On the morning of May 15, actor and producer Michael Ealy spoke frankly to the Dillard University class of 2021 about the value of individualism as a way of staying ready for the unexpected in life. In the first commencement held on the Rosa Keller Freeman Avenue of the Oaks since 2018, Ealy spoke to an audience that was masked, distanced and of limited size due to City of New Orleans COVID-19 event guidelines. On a sunny and clear morning with the temperature in the mid-70s, Ealy began his address by taking note of the conditions, “This is a very, very beautiful morning. I don’t think it could have been more beautiful than this.”
Ealy then quipped that he was using pleasantries to stall due to nervousness, however, the audience’s encouragement carried him into his message. Despite his visible nervousness, the “Barbershop” star gained a collective vote of confidence when he remarked, “My mother and father always taught me that when my people call, I answer.” Noting Dillard’s past “amazing” commencement speakers, Ealy began to settle into his speech when he jokingly provided the disclaimer that he would neither pay the graduates’ student loans as billionaire Robert F. Smith did for the Morehouse College class of 2019 nor sing as recording artist John Legend did for the Duke University class of 2021.
The class’s first dose of inspiration came with Ealy stressing the importance of being ready. Reflecting on having played the character Teacake in “Their Eyes Were Watching God,” Ealy admitted to the audience that he “got comfortable” and believed that “the struggle was over,” referring to his days of waiting tables with no health insurance. Suggesting that he did not get the roles he desired as he expected following the film, Ealy explained that “life isn’t linear.” Pushing his message of staying ready; however, Ealy then said, “The next time failure comes, don’t look at it as a bottomless pit but as a hurdle.”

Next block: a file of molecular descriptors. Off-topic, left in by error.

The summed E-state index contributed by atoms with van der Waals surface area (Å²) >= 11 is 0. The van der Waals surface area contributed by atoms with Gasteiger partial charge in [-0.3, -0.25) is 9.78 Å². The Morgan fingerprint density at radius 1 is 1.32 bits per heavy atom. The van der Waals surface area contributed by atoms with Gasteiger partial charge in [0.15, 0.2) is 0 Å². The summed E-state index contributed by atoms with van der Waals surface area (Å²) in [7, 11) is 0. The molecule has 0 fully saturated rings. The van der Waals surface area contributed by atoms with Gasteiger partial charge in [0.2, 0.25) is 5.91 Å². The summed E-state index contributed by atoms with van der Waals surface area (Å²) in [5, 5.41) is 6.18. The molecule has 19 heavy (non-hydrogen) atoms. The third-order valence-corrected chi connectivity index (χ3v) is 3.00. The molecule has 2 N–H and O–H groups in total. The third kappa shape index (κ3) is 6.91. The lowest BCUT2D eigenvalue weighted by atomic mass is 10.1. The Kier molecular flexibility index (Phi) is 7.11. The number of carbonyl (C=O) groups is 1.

Ealy’s address gained intensity when he encouraged the graduates to invest in their own individuality as a way to reach success in their careers. He called on the class of 2021 to reject fitting into other people’s expectations and an American social system that he views as flawed in favor of finding their own way. Ealy even warned parents, “Don’t force your dreams deferred upon your children.” His points converged when Ealy explained that the graduates’ being true to themselves will help them stay ready for both the expected and the unexpected.
“It will take me days to fully process what happened today on the Avenue of Oaks,” said President Walter Kimbrough. “We celebrated a class that spent their last year and a half of college during a pandemic. It has been a time where the unexpected happened, and today, Michael Ealy unexpectedly delivered one of the best commencement speeches I have ever heard.”
Ealy’s appearance at Dillard’s annual commencement follows a pattern of notable figures who are not regulars on the college commencement circuit. In 2016, Terrence J, who also noted Dillard’s impressive list of speakers, delivered the address. In 2017, it was Janelle Monáe, Chance the Rapper took the stage in 2018, Regina Hall addressed the class of 2019, and native New Orleanian Rocsi Diaz delivered a special message for the class of 2020’s virtual degree conferral.
“I have always preferred new voices for commencements,” said Kimbrough. “I am convinced that there are people of substance with something to say but they are never given an opportunity. There are lots of safe speakers that we know will be fabulous, or respectably boring. But I take risks on new voices, because that is where you get the greatest blessing. Michael Ealy blessed us immeasurably today.”
After his address, Ealy was awarded a Doctor of Humane Letters by the University.
View Michael Ealy’s speech, in its entirety, here: